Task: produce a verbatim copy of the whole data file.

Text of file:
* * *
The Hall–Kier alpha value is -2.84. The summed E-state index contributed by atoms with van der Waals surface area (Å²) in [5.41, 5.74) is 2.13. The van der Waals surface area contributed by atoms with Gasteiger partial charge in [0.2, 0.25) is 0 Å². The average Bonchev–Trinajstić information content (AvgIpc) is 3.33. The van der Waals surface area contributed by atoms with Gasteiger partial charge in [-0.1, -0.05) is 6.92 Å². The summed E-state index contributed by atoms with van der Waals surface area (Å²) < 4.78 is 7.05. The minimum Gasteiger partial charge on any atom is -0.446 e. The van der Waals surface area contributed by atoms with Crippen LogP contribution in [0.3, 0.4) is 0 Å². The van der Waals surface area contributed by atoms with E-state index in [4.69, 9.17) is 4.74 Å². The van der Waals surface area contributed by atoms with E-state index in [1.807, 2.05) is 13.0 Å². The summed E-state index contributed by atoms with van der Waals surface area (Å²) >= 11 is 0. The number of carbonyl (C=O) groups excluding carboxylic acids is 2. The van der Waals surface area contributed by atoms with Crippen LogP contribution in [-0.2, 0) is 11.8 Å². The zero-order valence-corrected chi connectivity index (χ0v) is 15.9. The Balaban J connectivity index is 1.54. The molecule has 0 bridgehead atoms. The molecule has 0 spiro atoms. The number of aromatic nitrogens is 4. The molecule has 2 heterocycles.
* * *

The Hall–Kier alpha value is -2.84. The summed E-state index contributed by atoms with van der Waals surface area (Å²) in [5.41, 5.74) is 2.13. The van der Waals surface area contributed by atoms with Gasteiger partial charge in [0.2, 0.25) is 0 Å². The average Bonchev–Trinajstić information content (AvgIpc) is 3.33. The van der Waals surface area contributed by atoms with Gasteiger partial charge in [-0.1, -0.05) is 6.92 Å². The summed E-state index contributed by atoms with van der Waals surface area (Å²) < 4.78 is 7.05. The minimum Gasteiger partial charge on any atom is -0.446 e. The van der Waals surface area contributed by atoms with Crippen LogP contribution in [0.3, 0.4) is 0 Å². The van der Waals surface area contributed by atoms with E-state index in [4.69, 9.17) is 4.74 Å². The van der Waals surface area contributed by atoms with E-state index in [1.807, 2.05) is 13.0 Å². The summed E-state index contributed by atoms with van der Waals surface area (Å²) >= 11 is 0. The number of carbonyl (C=O) groups excluding carboxylic acids is 2. The van der Waals surface area contributed by atoms with Crippen LogP contribution in [-0.2, 0) is 11.8 Å². The zero-order valence-corrected chi connectivity index (χ0v) is 15.9. The Balaban J connectivity index is 1.54. The molecule has 0 bridgehead atoms. The molecule has 0 spiro atoms. The number of aromatic nitrogens is 4. The molecule has 2 heterocycles.